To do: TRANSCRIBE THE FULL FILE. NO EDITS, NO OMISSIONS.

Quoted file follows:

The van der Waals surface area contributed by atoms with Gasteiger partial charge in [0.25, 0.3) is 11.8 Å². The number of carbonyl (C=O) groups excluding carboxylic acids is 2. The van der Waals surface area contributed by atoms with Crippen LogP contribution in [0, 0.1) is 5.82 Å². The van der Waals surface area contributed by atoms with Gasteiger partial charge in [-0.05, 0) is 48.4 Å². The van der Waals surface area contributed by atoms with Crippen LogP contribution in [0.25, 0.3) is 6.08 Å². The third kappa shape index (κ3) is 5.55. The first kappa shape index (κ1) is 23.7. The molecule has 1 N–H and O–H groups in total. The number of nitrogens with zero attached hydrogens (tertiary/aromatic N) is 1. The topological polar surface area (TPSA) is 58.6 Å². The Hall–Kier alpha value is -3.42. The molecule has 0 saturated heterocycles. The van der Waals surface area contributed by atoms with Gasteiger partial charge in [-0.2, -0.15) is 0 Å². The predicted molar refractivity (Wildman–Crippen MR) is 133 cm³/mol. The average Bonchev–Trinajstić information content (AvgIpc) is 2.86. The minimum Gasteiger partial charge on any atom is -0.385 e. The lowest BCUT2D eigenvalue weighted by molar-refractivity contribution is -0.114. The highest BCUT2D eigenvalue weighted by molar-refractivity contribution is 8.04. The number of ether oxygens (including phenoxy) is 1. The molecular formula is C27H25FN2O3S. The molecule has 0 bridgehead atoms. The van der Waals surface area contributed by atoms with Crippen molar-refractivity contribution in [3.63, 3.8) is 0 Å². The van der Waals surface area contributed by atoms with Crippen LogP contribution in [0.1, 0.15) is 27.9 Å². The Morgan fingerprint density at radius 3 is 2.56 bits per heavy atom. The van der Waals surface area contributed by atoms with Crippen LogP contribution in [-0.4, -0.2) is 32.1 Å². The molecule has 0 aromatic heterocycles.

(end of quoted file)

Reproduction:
The van der Waals surface area contributed by atoms with Gasteiger partial charge in [0.25, 0.3) is 11.8 Å². The number of carbonyl (C=O) groups excluding carboxylic acids is 2. The van der Waals surface area contributed by atoms with Crippen LogP contribution in [0, 0.1) is 5.82 Å². The van der Waals surface area contributed by atoms with Gasteiger partial charge in [-0.05, 0) is 48.4 Å². The van der Waals surface area contributed by atoms with Crippen LogP contribution in [0.25, 0.3) is 6.08 Å². The third kappa shape index (κ3) is 5.55. The first kappa shape index (κ1) is 23.7. The molecule has 1 N–H and O–H groups in total. The number of nitrogens with zero attached hydrogens (tertiary/aromatic N) is 1. The topological polar surface area (TPSA) is 58.6 Å². The Hall–Kier alpha value is -3.42. The molecule has 0 saturated heterocycles. The van der Waals surface area contributed by atoms with Gasteiger partial charge in [-0.2, -0.15) is 0 Å². The predicted molar refractivity (Wildman–Crippen MR) is 133 cm³/mol. The average Bonchev–Trinajstić information content (AvgIpc) is 2.86. The minimum Gasteiger partial charge on any atom is -0.385 e. The lowest BCUT2D eigenvalue weighted by molar-refractivity contribution is -0.114. The highest BCUT2D eigenvalue weighted by molar-refractivity contribution is 8.04. The number of ether oxygens (including phenoxy) is 1. The molecular formula is C27H25FN2O3S. The molecule has 0 bridgehead atoms. The van der Waals surface area contributed by atoms with Crippen molar-refractivity contribution in [3.63, 3.8) is 0 Å². The van der Waals surface area contributed by atoms with Crippen LogP contribution in [0.1, 0.15) is 27.9 Å². The Morgan fingerprint density at radius 3 is 2.56 bits per heavy atom. The van der Waals surface area contributed by atoms with Crippen LogP contribution in [-0.4, -0.2) is 32.1 Å². The molecule has 0 aromatic heterocycles.